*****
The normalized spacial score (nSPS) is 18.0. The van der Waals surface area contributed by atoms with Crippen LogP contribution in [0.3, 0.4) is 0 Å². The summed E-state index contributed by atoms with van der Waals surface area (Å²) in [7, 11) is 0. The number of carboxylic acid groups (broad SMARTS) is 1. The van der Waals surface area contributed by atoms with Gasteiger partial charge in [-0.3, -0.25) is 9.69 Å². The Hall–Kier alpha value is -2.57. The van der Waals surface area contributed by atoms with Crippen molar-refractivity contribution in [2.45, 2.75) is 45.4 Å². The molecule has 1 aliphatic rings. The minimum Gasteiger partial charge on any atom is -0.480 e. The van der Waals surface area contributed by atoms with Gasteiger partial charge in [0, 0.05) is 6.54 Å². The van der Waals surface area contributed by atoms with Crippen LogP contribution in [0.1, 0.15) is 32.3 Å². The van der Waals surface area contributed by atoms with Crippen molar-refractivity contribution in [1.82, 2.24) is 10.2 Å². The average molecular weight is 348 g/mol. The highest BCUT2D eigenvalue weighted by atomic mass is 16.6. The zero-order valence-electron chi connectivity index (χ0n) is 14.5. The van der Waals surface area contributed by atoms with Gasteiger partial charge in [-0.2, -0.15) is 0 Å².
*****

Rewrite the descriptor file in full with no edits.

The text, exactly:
The normalized spacial score (nSPS) is 18.0. The van der Waals surface area contributed by atoms with Crippen LogP contribution in [0.3, 0.4) is 0 Å². The summed E-state index contributed by atoms with van der Waals surface area (Å²) in [7, 11) is 0. The number of carboxylic acid groups (broad SMARTS) is 1. The van der Waals surface area contributed by atoms with Gasteiger partial charge in [-0.3, -0.25) is 9.69 Å². The Hall–Kier alpha value is -2.57. The van der Waals surface area contributed by atoms with Crippen molar-refractivity contribution in [2.45, 2.75) is 45.4 Å². The molecule has 1 aliphatic rings. The minimum Gasteiger partial charge on any atom is -0.480 e. The van der Waals surface area contributed by atoms with Gasteiger partial charge in [0, 0.05) is 6.54 Å². The van der Waals surface area contributed by atoms with Crippen LogP contribution in [0.1, 0.15) is 32.3 Å². The van der Waals surface area contributed by atoms with Crippen molar-refractivity contribution in [1.82, 2.24) is 10.2 Å². The average molecular weight is 348 g/mol. The highest BCUT2D eigenvalue weighted by atomic mass is 16.6. The zero-order valence-electron chi connectivity index (χ0n) is 14.5. The van der Waals surface area contributed by atoms with Gasteiger partial charge in [-0.2, -0.15) is 0 Å².